Next Generation Recruitment to create 80 jobs

Expansion in Dublin and Krakow intended to win bigger client accounts in Europe

Next Generation founder and chief executive Linda Davis: said a talent shortage is driving salaries up in Ireland.

Next Generation founder and chief executive Linda Davis: said a talent shortage is driving salaries up in Ireland.

 

Next Generation Recruitment is to create 80 new jobs in Dublin and Krakow over the next two years.

Most of the jobs will be aimed at technical professionals, with the company seeking to recruit software developers, data scientists and digital marketers.

The company employs 35 staff in Dublin and eight in Poland.

Next Generation founder and chief executive Linda Davis said the company was expanding in order to win bigger client accounts in Europe and to be able to service them across Europe.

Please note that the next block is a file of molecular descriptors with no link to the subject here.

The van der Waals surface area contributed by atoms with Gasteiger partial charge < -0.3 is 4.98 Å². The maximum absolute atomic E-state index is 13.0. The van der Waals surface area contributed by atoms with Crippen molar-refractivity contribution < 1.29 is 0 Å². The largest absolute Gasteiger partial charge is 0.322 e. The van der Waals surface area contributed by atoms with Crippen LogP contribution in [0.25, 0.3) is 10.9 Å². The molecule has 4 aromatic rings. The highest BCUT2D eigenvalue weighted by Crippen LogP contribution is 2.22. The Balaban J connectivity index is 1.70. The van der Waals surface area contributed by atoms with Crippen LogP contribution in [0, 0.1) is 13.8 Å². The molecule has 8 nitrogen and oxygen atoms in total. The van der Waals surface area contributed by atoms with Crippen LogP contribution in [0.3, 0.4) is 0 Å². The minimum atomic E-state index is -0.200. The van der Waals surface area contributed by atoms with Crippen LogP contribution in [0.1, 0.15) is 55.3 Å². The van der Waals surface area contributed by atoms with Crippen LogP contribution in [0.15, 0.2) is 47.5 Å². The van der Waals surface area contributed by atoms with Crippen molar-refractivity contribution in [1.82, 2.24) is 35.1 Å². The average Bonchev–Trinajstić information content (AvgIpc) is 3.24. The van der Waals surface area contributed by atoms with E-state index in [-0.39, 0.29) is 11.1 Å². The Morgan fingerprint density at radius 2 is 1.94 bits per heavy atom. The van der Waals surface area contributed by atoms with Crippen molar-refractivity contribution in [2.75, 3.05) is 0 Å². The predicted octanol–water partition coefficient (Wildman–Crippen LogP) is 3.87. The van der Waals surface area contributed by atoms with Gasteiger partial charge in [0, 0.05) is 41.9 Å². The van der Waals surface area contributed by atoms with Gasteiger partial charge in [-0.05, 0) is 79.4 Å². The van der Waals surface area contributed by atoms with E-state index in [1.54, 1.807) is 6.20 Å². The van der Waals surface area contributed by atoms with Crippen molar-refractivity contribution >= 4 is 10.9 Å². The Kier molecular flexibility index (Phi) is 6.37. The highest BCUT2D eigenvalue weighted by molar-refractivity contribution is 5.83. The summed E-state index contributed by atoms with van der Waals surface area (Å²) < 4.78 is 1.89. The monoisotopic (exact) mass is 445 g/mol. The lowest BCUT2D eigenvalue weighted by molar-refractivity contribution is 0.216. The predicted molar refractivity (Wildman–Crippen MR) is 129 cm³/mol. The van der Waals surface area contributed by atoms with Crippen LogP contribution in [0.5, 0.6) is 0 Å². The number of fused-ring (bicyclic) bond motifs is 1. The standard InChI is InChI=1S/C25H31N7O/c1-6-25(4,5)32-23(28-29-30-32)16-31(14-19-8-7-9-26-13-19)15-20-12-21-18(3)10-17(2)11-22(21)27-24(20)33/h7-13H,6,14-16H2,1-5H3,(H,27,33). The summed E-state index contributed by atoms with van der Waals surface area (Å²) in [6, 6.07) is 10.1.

She said the Dublin office is currently recruiting and intends to hire an additional 10 employees by the end of 2016 and 20 more by end of 2017.

The company intends to grow its Krakow business from a current headcount of eight by hiring 20 additional employees by the end of 2016 and another 30 by the end of 2017.

Expansion

The positions will be based in a purpose-built sourcing centre which Next Generation opened in April this year.

The expansion also includes a Krakow-based centre of excellence team, which will target IT and data science roles.

Ms Davis said there has been noticeable growth in the recruitment industry with unemployment rates across most sectors decreasing and competition for talent increasing.

She said there are major opportunities in Ireland for organisations who embrace the whole area of data science, who invest in talented analysts who can fully disseminate the massive amounts of data that organisations now have access to.

“It will very soon affect all aspects of our lives from our health, to what we consume and even how we will vote in the future.”

Educational levels

She said a talent shortage is driving salaries up in Ireland, adding shared services centres – which have been very important to Ireland – might begin migrating to eastern Europe.

“The educational levels are getting stronger in eastern Europe, their English is improving, and cost bases are much lower there.”